Non-Traditional Travel Companies

» Posted by on Mar 7, 2014 in Industry Postings, Travel Management Centers, Travel Professional Resources | 0 comments

With so many systems, policies and programs in place, the use of unapproved channels for booking air travel, hotel lodging, or rental cars results in lost data and incomplete reporting.

In the private sector, many companies readily admit to not being able to accurately track travel spend and trends due to travelers who either utilized non-traditional travel companies, such as Travelocity or Priceline, or make reservations directly without providing necessary information to identify themselves as part of a negotiated program. Even if they do contact the vendor directly, the vendor providing the service might not be able to assign the correct discount to the traveler because the traveler has not proceeded through proper channels or provided the necessary credentials or account information. In these circumstances, even if the vendor chooses to honor rates meeting the expectation of the traveler, the reservation is likely not tracked back to the appropriate account.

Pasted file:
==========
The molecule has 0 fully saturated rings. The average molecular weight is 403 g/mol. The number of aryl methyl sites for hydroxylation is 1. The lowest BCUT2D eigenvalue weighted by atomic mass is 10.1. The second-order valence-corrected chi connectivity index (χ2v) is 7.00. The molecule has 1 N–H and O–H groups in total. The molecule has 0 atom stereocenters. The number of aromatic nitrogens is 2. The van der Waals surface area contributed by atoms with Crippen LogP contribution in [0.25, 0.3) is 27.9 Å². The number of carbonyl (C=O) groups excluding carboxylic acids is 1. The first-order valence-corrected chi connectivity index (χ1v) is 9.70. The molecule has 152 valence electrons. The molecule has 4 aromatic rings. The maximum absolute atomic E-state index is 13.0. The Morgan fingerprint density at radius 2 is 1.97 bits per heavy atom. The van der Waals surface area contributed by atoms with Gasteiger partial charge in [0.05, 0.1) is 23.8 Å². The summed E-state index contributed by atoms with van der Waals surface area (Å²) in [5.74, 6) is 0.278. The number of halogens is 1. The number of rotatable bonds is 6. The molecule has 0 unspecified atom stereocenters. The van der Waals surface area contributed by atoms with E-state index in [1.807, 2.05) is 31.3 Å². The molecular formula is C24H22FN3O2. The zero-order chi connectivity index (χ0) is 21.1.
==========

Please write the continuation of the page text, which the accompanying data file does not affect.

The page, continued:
When using non-traditional travel companies instead of following established travel policies, the traveler compromises his or her employer’s ability to fully understand the organization’s patterns of usage. Problems arising from failure to utilize established systems and follow policies include:

Incomplete reporting of travel expenditures;
Discrepancies between future travel budgets and actual travel expectations necessary to meet job requirements of a traveler’s position;
Weakened ability to negotiate future travel-related discounts due to dilution of tracking data.

In addition to these problems, non-traditional travel companies carry risks not normally associated with most negotiated transient travel agreements or contracts. For instance, travelers utilizing non-traditional travel companies may relinquish their right to cancel or change reservations, or face significant change fees they would not normally have been charged had they adhered to policy.

By:  Mark Feggeler

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